Hello Jen2010

 

Here is an article about how to get control over Java settings.

 

http://www.pcmech.com/article/getting-better-control-over-your-java-settings/

 


If you don’t use Java that often, I recommend unchecking Keep temporary files on my computer. This will keep Windows from being clogged up with tons of Java application data, which can happen all too easily. As you can see from above, Java keeps its own cache directory for its own applications. You can save yourself the headache of clearing this out by having Java not save temporary files in the first place.

Again, this is only if you don’t use Java that often. If you do use it with a fair amount of freqency, Java will have to reload everything each time it starts. If not, leave the box above unchecked.

When done, click OK.


This was taken from the above article. So if you leave it unchecked, the program that uses java will reload it again, so it won't cripple your programs that use it. By leaving it unchecked, it may leave slow you down for a couple of seconds, but you will be safer in the long run. If you do use it frequently, then clean it out daily is my opinion.

 

Please read the rest of that article because it explains all the settings in Java; Thanks.

Success always occurs in private and failure in full view.




SendOfJive
Posts: 10,755
Kudos: 4,795
Solutions: 776
Registered: ‎02-07-2009

Re: Javaupdatemanager.class (Downloader) trojan?

Browsing through the application data folder I am also finding the numbered folders you mention, so these are normal.  I wouldn't worry about them.  What you want to clear, and already have via the Java Control Panel, are the temporary internet files that Java keeps around.  Unchecking "Keep temporary files on my computer" should not cripple the application.  It should continue to work fine.  I think you have done everything that needs to be done.

Contributor
Jen2010
Posts: 29
Registered: ‎08-13-2010

Re: Javaupdatemanager.class (Downloader) trojan?

Thank you both very much for your help, and for the links to other resources.  

 

Jen

Newbie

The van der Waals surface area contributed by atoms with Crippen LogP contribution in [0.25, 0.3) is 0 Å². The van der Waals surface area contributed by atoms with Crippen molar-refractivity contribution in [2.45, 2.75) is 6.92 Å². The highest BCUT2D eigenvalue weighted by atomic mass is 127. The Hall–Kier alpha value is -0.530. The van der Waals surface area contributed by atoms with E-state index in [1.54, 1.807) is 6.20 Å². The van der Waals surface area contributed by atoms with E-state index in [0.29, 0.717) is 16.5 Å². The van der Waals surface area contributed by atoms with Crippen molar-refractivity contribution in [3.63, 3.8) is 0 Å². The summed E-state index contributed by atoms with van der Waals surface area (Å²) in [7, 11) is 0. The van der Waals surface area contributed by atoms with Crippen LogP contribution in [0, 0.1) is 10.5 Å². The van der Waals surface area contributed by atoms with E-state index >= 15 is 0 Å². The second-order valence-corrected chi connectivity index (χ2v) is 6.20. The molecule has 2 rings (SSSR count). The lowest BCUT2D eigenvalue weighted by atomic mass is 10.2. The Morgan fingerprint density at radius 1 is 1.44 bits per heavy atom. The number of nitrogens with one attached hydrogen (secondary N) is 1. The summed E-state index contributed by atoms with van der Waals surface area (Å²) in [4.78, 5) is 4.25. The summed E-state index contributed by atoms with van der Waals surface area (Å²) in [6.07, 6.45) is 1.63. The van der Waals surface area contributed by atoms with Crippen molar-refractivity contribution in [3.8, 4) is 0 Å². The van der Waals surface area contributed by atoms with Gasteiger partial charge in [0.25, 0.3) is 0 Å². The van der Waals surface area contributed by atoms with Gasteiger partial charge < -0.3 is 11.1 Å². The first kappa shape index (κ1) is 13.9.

tom24nh
Posts: 4
Registered: ‎03-19-2010

Re: Javaupdatemanager.class (Downloader) trojan?

I get the same thing, it has happened the last 2 time java has updated. This was the last update javaupdateapplication.class and javaupdatemanager.class  A full scan was done on sunday and computer was not used on monday but when started today this came up as virus threats. Idle quick scan showed no problem 20 min before idle full scan. I think this is a problem with norton and not a virus threat. Can anyone tell me different?

floplot
Posts: 10,576
Topics: 215
Kudos: 2,051
Solutions: 365
Registered: ‎04-11-2009

Re: Javaupdatemanager.class (Downloader) trojan?

Hello tom24nh

 

Welcome to the Norton Community Forum

 

Are you running the latest version of Java which is 21 now? Have you deleted the older versions from Add/remove? I would disable the auto update of Java and go to the Java website once a week and see if there are any updates available. Even though your computer was off or not used, new definitions are coming out and new pulse updates come out all the time also. I would also empty out the java temp files and empty the cache as explained in the posts in this thread.

 

You can also run a full scan with the free version of Malwarebytes as an on demand scanner which won't interfere with your Norton product.

 

Download the free version, install and update then run a FULL scan. After the scan completes you should post the logs back to this thread.

You can find Malwarebytes here

http://www.filehippo.com/download_malwarebytes_anti_malware/

It is a safer location to get the program from than malwarebytes themselves because some malware creators have large lists of sites that they block. Please be careful to down load the correct program ----the FREE version of MALWAREBYTES

(Thanks to Delph for providing the alternative site)

 

Please let us know if this shows anything and also please make sure your adobe products are up to date also.

Success always occurs in private and failure in full view.